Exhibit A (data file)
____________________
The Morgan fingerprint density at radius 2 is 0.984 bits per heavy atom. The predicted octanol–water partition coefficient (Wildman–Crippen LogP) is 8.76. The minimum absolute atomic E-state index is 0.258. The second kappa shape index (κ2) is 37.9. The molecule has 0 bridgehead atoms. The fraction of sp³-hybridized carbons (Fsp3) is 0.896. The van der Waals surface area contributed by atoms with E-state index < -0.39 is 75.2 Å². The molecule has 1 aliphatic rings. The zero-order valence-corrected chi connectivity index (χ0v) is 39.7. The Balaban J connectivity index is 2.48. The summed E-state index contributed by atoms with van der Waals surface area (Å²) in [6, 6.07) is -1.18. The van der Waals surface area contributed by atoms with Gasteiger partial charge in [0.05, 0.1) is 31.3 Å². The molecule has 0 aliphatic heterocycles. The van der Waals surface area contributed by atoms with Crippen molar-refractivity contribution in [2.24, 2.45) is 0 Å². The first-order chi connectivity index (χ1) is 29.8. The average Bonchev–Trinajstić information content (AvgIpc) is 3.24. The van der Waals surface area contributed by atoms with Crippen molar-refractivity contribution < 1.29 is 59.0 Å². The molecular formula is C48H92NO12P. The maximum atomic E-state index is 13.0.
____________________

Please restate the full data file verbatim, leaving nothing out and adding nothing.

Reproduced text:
The Morgan fingerprint density at radius 2 is 0.984 bits per heavy atom. The predicted octanol–water partition coefficient (Wildman–Crippen LogP) is 8.76. The minimum absolute atomic E-state index is 0.258. The second kappa shape index (κ2) is 37.9. The molecule has 0 bridgehead atoms. The fraction of sp³-hybridized carbons (Fsp3) is 0.896. The van der Waals surface area contributed by atoms with E-state index < -0.39 is 75.2 Å². The molecule has 1 aliphatic rings. The zero-order valence-corrected chi connectivity index (χ0v) is 39.7. The Balaban J connectivity index is 2.48. The summed E-state index contributed by atoms with van der Waals surface area (Å²) in [6, 6.07) is -1.18. The van der Waals surface area contributed by atoms with Gasteiger partial charge in [0.05, 0.1) is 31.3 Å². The molecule has 0 aliphatic heterocycles. The van der Waals surface area contributed by atoms with Crippen molar-refractivity contribution in [2.24, 2.45) is 0 Å². The first-order chi connectivity index (χ1) is 29.8. The average Bonchev–Trinajstić information content (AvgIpc) is 3.24. The van der Waals surface area contributed by atoms with Crippen molar-refractivity contribution < 1.29 is 59.0 Å². The molecular formula is C48H92NO12P. The maximum atomic E-state index is 13.0.